Health Care Reform News Around the Nation for the Week of April 7
Colorado House and Senate Democratic lawmakers unveiled legislation last week that would impose stricter rules on how health insurance providers set premium rates and require them to pay claims in a timely manner, the Denver Post reports.
One bill would allow the state Division of Insurance to reject premium rate increases. Under the bill, insurance companies would have to justify rate increases, and the Division of Insurance would have the right to consider the frequency of claims, surplus reserves and other financial factors in rejecting or approving the rate.
Current state regulations require insurers to disclose rates but do not require state approval to increase rates.
A separate bill would strengthen laws that require insurers to pay claims promptly, and a third bill would allow the state insurance commissioner to impose stricter penalties on insurers that deal with customers dishonestly (Hoover, Denver Post, 3/31).
The Kentucky General Assembly on Wednesday approved a bill (HB 440) that would require health insurers to allow parents to keep unmarried children on their health plans until age 25, the Louisville Courier-Journal reports.
Parents would have to pay extra to keep adult children on their plans. The bill also would require insurers to provide physicians and other health care providers 90 day's notice before changing a payment rate. The bill now goes to Gov. Steve Beshear (D) (Louisville Courier-Journal, 4/3).
Maine Gov. John Baldacci (D) on Tuesday announced that he supports a proposed 50-cent-per-pack cigarette tax increase to fund the state Dirigo Health program, Blethen Maine/Portland Press Herald reports.
In March, Baldacci said that while he supported the language of the bill, the timing was not right to discuss the matter. However, Baldacci now says he is prepared to work with lawmakers on the bill because the state's budget is balanced, Blethen Maine/Press Herald reports.
Dirigo provides coverage for about 14,000 state residents through funding from premiums paid by employers and their employees, as well as so-called offset payments from insurance companies. The program also covers 5,600 Medicaid-eligible adults at a cost to the state of about $5 million (Cover, Blethen Maine/Portland Press Herald, 4/2).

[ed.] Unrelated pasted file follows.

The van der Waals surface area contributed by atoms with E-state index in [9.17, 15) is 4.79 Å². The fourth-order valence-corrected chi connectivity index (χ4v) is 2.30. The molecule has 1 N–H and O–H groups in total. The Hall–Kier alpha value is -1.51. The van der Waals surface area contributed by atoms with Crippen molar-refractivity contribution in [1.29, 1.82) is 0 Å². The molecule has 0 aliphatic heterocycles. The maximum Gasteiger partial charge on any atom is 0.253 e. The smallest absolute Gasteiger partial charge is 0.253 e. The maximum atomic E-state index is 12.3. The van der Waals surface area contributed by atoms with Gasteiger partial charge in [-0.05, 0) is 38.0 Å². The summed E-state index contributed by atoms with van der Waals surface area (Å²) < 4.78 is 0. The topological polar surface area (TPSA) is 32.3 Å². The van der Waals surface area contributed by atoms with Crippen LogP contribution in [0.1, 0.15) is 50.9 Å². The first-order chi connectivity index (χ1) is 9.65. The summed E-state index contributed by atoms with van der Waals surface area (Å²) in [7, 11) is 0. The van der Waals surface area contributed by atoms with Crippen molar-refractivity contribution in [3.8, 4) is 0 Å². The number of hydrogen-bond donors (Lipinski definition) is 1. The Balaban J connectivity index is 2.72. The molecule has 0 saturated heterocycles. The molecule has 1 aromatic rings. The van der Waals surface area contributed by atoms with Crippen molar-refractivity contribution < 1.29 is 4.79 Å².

NJ FamilyCare, a subsidized health program in New Jersey, did not verify eligibility for all of the program's beneficiaries, and more than 873 people with annual gross incomes of more than $85,000 received benefits through the program, according to a report by State Auditor Richard Fair, the Bergen Record reports. Uninsured children and parents in families with annual incomes below 350% of the federal poverty level are eligible for the program.
According to the three-year audit, state Department of Health and Senior Services officials sought to check applicants against the state's wage, disability and unemployment records to verify income, but the records did not have data on self-employment and rentals, interest or dividends.
State auditors also found that DHSS officials did not attempt to recover $4.6 million in unpaid fees to NJ FamilyCare by 16,300 former beneficiaries and that the program paid $43.1 million in claims for 13,000 residents even though the agency had not verified the residents were still eligible for coverage (Wright, Bergen Record, 4/1).
Auditors also found that the state's Medicaid program did not adequately monitor medical equipment providers. Between July 2005 and December 2007, the state spent $2.1 million for equipment that nursing facilities should have paid for. The state also spent $6.7 million more in state and federal money than was needed for oxygen equipment and adult incontinence briefs (Hester, AP/Philadelphia Inquirer, 4/1).
Assistant State Auditor Stephen Eells said the Office of State Auditor did not forward any of the cases tied to NJ FamilyCare to criminal justice officials, adding, "We just want to get the weaknesses fixed. That's our goal. This is something they are going to pursue and get fixed" (Bergen Record, 4/1). However, state criminal investigators are looking into the Medicaid program cases (AP/Philadelphia Inquirer, 4/1).
The New York state Senate on Tuesday approved legislation that would allocate about $59.2 billion -- or nearly half of the $124 billion state budget proposed for fiscal year 2009 -- for health care, the New York Times reports (Peters, New York Times, 4/2).
The bill would expand eligibility for New York's version of the State Children's Health Insurance Program to children in families with incomes up to 400% of the federal poverty level, up from 250% of the poverty level. The expansion would cost $25 million annually and be paid entirely by the state because of Bush administration regulations tightening eligibility in SCHIP (Matthews, Rochester Democrat and Chronicle, 4/2).